You’ve probably heard of the pernicious zika virus buzzing its way through warm and tropical regions all around the world, including Florida. Zika has garnered a lot of attention instigating protective measures to guard against infections.  Those protective measures can also shield travelers from vector borne diseases such as Lyme, West Nile, Chagas, Dengue, Yellow Fever, Malaria, West Nile are all insect borne illnesses.  World Health Organization (WHO) offers these key facts:

  • Vector-borne diseases account for more than 17% of all infectious diseases, causing more than 1 million deaths annually.
  • More than 2.5 billion people in over 100 countries are at risk of contracting dengue alone.
  • Malaria causes more than 400 000 deaths every year globally, most of them children under 5 years of age.
  • Other diseases such as Chagas disease, leishmaniasis and schistosomiasis affect hundreds of millions of people worldwide.
  • Many of these diseases are preventable through informed protective measures.

Be aware of risks to your health from insect borne illnesses:

Chikungunya: A mosquito-borne viral infection causing severe fever and joint pain. Headache, nausea, fatigue and rash. Some of these symptoms can last a long time. chikungunya is often confused with dengue fever, another mosquito-borne illness.

  • Where: South America, Africa, Asia and the Indian subcontinent, it has been spreading in recent years.
  • Treatment: There’s no cure for chikungunya, treating symptoms offers relief.  Expect to be down for 10 days or more.  Symptoms may take more than 12 days to appear after being bitten by an infected mosquito.
  • Prevention: The mosquitoes are most prevalent in the early morning and late afternoon. Consider staying inside during peak mosquito hours. Stay away from open containers and water containers, wear protective clothing and use mosquito repellent containing DEET. Insecticide-treated clothing and mosquito nets are effective deterrents.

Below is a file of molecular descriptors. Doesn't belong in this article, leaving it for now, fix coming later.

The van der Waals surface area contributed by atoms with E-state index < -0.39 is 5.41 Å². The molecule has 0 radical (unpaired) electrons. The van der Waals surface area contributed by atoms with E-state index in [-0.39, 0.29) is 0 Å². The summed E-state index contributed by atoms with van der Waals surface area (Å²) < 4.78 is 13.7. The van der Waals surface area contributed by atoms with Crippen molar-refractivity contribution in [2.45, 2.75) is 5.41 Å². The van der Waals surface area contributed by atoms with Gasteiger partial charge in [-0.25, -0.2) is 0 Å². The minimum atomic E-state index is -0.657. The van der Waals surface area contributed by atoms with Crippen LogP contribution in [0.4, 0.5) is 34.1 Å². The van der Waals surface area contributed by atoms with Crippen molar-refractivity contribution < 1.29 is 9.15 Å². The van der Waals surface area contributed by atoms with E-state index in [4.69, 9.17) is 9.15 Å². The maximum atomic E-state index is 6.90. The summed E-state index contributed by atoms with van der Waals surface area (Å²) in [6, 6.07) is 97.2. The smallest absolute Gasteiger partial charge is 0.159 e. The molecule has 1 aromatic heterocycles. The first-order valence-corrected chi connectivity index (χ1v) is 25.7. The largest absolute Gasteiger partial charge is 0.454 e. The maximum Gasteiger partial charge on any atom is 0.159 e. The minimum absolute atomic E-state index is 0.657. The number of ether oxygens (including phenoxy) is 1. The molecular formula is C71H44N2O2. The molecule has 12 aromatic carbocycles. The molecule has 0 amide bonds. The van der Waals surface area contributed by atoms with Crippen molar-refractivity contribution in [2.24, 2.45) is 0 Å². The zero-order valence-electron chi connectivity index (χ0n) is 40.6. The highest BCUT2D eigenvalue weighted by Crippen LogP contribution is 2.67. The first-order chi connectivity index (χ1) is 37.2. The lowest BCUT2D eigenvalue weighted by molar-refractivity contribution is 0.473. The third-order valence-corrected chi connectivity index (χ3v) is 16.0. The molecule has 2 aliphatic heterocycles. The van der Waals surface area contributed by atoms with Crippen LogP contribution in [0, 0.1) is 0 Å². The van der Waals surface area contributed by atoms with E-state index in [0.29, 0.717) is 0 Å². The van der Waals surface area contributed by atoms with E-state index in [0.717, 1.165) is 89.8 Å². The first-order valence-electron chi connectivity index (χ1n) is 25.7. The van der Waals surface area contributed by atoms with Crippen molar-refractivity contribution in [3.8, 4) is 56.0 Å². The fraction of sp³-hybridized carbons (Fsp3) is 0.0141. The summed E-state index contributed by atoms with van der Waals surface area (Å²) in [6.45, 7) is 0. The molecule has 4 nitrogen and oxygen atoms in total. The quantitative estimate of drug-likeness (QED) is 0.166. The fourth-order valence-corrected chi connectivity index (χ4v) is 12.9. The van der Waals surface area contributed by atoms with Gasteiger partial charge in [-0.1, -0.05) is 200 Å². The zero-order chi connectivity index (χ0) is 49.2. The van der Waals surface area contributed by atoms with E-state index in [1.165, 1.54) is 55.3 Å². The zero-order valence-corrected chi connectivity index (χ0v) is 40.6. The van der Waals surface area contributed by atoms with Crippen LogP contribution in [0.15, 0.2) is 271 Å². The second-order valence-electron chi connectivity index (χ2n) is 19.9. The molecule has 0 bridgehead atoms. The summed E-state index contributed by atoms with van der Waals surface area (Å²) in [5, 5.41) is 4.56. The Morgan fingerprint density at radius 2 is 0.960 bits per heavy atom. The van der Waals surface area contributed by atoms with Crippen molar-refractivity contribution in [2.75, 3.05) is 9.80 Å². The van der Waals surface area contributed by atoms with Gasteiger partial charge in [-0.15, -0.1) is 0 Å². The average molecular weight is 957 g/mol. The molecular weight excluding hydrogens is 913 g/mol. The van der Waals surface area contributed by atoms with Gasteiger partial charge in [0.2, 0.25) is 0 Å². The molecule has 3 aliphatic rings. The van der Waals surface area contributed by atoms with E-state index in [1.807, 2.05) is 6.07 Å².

Dengue: A mosquito-borne viral infection causing flu-like symptoms. In some cases, dengue can become severe and potentially lethal. Symptoms include high fever, pain behind the eyes, severe headache, rashes, joint pain, mild nose or gum bleeding or bruising, and low white cell count. In its severe stages, it can also cause vomiting, abdominal pain and difficulty breathing. Ironically, many people infected with dengue don’t show many symptoms.

  • Where: Tropical and subtropical locations worldwide. Infections have been on the rise in the past few years.
  • Treatment: There’s no cure for dengue or severe dengue, but catching it early and getting medical care reduces the fatality rate to less than 1 percent.
  • Vaccine: One strain has been approved for individuals 9-45 years old who live in endemic regions.
  • Prevention: Avoid standing water and containers where mosquitoes breed unless they’re treated with insecticides. Use window screens, long-sleeved clothes and mosquito control products to protect yourself.